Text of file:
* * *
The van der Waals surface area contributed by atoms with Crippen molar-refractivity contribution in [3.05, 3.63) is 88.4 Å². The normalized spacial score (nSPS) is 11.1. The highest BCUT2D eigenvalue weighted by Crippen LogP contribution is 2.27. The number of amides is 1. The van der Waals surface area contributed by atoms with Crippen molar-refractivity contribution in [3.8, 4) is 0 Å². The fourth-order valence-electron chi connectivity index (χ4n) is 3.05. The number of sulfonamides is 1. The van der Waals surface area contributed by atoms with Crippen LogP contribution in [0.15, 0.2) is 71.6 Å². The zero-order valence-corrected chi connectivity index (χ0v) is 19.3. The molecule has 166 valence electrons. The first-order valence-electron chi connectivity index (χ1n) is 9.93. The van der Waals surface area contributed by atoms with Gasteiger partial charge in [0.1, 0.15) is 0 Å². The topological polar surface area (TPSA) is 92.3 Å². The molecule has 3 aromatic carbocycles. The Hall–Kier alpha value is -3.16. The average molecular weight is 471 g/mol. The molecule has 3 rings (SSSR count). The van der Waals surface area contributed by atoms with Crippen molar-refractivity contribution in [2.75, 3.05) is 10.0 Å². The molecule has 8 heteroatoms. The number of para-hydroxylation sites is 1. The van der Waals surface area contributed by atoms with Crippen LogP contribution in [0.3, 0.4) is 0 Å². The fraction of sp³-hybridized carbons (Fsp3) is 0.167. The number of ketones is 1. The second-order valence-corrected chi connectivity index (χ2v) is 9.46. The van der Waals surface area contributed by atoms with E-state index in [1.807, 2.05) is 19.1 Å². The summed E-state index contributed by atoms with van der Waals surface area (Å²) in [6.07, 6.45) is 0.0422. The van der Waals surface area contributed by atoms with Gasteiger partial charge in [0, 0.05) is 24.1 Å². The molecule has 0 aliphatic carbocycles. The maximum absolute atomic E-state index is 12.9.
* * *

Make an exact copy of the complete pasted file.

The van der Waals surface area contributed by atoms with Crippen molar-refractivity contribution in [3.05, 3.63) is 88.4 Å². The normalized spacial score (nSPS) is 11.1. The highest BCUT2D eigenvalue weighted by Crippen LogP contribution is 2.27. The number of amides is 1. The van der Waals surface area contributed by atoms with Crippen molar-refractivity contribution in [3.8, 4) is 0 Å². The fourth-order valence-electron chi connectivity index (χ4n) is 3.05. The number of sulfonamides is 1. The van der Waals surface area contributed by atoms with Crippen LogP contribution in [0.15, 0.2) is 71.6 Å². The zero-order valence-corrected chi connectivity index (χ0v) is 19.3. The molecule has 166 valence electrons. The first-order valence-electron chi connectivity index (χ1n) is 9.93. The van der Waals surface area contributed by atoms with Gasteiger partial charge in [0.1, 0.15) is 0 Å². The topological polar surface area (TPSA) is 92.3 Å². The molecule has 3 aromatic carbocycles. The Hall–Kier alpha value is -3.16. The average molecular weight is 471 g/mol. The molecule has 3 rings (SSSR count). The van der Waals surface area contributed by atoms with Crippen molar-refractivity contribution in [2.75, 3.05) is 10.0 Å². The molecule has 8 heteroatoms. The number of para-hydroxylation sites is 1. The van der Waals surface area contributed by atoms with Crippen LogP contribution in [0.3, 0.4) is 0 Å². The fraction of sp³-hybridized carbons (Fsp3) is 0.167. The number of ketones is 1. The second-order valence-corrected chi connectivity index (χ2v) is 9.46. The van der Waals surface area contributed by atoms with E-state index in [1.807, 2.05) is 19.1 Å². The summed E-state index contributed by atoms with van der Waals surface area (Å²) in [6.07, 6.45) is 0.0422. The van der Waals surface area contributed by atoms with Gasteiger partial charge in [0, 0.05) is 24.1 Å². The molecule has 0 aliphatic carbocycles. The maximum absolute atomic E-state index is 12.9.